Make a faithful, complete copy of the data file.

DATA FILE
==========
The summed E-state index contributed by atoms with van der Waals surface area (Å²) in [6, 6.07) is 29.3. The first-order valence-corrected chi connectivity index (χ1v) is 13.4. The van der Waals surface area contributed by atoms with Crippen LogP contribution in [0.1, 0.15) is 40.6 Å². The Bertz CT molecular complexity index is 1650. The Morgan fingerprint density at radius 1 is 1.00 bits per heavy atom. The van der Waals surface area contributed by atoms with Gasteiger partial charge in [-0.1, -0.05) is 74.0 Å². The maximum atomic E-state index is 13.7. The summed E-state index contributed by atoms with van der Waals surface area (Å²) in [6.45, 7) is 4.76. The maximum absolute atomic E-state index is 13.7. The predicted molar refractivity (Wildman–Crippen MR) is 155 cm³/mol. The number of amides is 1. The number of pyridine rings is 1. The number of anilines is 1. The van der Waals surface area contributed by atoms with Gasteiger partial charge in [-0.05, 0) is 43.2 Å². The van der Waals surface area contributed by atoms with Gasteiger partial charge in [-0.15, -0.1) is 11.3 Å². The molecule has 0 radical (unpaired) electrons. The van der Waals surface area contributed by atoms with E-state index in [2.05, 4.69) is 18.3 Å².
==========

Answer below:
The summed E-state index contributed by atoms with van der Waals surface area (Å²) in [6, 6.07) is 29.3. The first-order valence-corrected chi connectivity index (χ1v) is 13.4. The van der Waals surface area contributed by atoms with Crippen LogP contribution in [0.1, 0.15) is 40.6 Å². The Bertz CT molecular complexity index is 1650. The Morgan fingerprint density at radius 1 is 1.00 bits per heavy atom. The van der Waals surface area contributed by atoms with Gasteiger partial charge in [-0.1, -0.05) is 74.0 Å². The maximum atomic E-state index is 13.7. The summed E-state index contributed by atoms with van der Waals surface area (Å²) in [6.45, 7) is 4.76. The maximum absolute atomic E-state index is 13.7. The predicted molar refractivity (Wildman–Crippen MR) is 155 cm³/mol. The number of amides is 1. The number of pyridine rings is 1. The number of anilines is 1. The van der Waals surface area contributed by atoms with Gasteiger partial charge in [-0.05, 0) is 43.2 Å². The van der Waals surface area contributed by atoms with Gasteiger partial charge in [-0.15, -0.1) is 11.3 Å². The molecule has 0 radical (unpaired) electrons. The van der Waals surface area contributed by atoms with E-state index in [2.05, 4.69) is 18.3 Å².